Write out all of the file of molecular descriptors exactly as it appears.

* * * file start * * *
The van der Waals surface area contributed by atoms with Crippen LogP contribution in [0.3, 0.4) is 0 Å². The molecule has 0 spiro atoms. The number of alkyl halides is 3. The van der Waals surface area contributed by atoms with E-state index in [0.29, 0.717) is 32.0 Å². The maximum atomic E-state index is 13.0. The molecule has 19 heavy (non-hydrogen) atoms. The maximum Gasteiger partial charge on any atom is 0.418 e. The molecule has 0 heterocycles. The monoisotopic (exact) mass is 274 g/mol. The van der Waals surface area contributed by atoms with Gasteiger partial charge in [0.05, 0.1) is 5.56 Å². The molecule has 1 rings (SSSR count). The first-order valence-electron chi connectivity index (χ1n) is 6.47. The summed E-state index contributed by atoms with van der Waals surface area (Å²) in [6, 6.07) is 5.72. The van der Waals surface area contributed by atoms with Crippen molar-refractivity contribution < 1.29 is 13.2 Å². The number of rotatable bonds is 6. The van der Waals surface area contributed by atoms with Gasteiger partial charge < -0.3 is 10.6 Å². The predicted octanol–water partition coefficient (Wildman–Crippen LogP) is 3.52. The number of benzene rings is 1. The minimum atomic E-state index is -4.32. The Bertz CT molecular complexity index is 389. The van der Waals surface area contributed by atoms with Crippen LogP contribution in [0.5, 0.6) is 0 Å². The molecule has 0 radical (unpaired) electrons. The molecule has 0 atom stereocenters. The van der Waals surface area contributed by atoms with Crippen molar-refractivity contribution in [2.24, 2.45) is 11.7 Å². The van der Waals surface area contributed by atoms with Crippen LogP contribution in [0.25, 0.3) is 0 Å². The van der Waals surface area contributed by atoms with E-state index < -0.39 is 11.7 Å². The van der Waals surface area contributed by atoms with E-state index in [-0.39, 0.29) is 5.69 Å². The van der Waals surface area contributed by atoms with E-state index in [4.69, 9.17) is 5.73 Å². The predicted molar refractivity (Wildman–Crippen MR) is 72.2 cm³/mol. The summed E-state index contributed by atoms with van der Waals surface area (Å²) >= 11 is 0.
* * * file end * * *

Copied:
The van der Waals surface area contributed by atoms with Crippen LogP contribution in [0.3, 0.4) is 0 Å². The molecule has 0 spiro atoms. The number of alkyl halides is 3. The van der Waals surface area contributed by atoms with E-state index in [0.29, 0.717) is 32.0 Å². The maximum atomic E-state index is 13.0. The molecule has 19 heavy (non-hydrogen) atoms. The maximum Gasteiger partial charge on any atom is 0.418 e. The molecule has 0 heterocycles. The monoisotopic (exact) mass is 274 g/mol. The van der Waals surface area contributed by atoms with Gasteiger partial charge in [0.05, 0.1) is 5.56 Å². The molecule has 1 rings (SSSR count). The first-order valence-electron chi connectivity index (χ1n) is 6.47. The summed E-state index contributed by atoms with van der Waals surface area (Å²) in [6, 6.07) is 5.72. The van der Waals surface area contributed by atoms with Crippen molar-refractivity contribution < 1.29 is 13.2 Å². The number of rotatable bonds is 6. The van der Waals surface area contributed by atoms with Gasteiger partial charge < -0.3 is 10.6 Å². The predicted octanol–water partition coefficient (Wildman–Crippen LogP) is 3.52. The number of benzene rings is 1. The minimum atomic E-state index is -4.32. The Bertz CT molecular complexity index is 389. The van der Waals surface area contributed by atoms with Crippen LogP contribution in [0.5, 0.6) is 0 Å². The molecule has 0 radical (unpaired) electrons. The molecule has 0 atom stereocenters. The van der Waals surface area contributed by atoms with Crippen molar-refractivity contribution in [2.24, 2.45) is 11.7 Å². The van der Waals surface area contributed by atoms with Crippen LogP contribution in [0.25, 0.3) is 0 Å². The van der Waals surface area contributed by atoms with E-state index < -0.39 is 11.7 Å². The van der Waals surface area contributed by atoms with E-state index in [-0.39, 0.29) is 5.69 Å². The van der Waals surface area contributed by atoms with E-state index in [4.69, 9.17) is 5.73 Å². The predicted molar refractivity (Wildman–Crippen MR) is 72.2 cm³/mol. The summed E-state index contributed by atoms with van der Waals surface area (Å²) >= 11 is 0.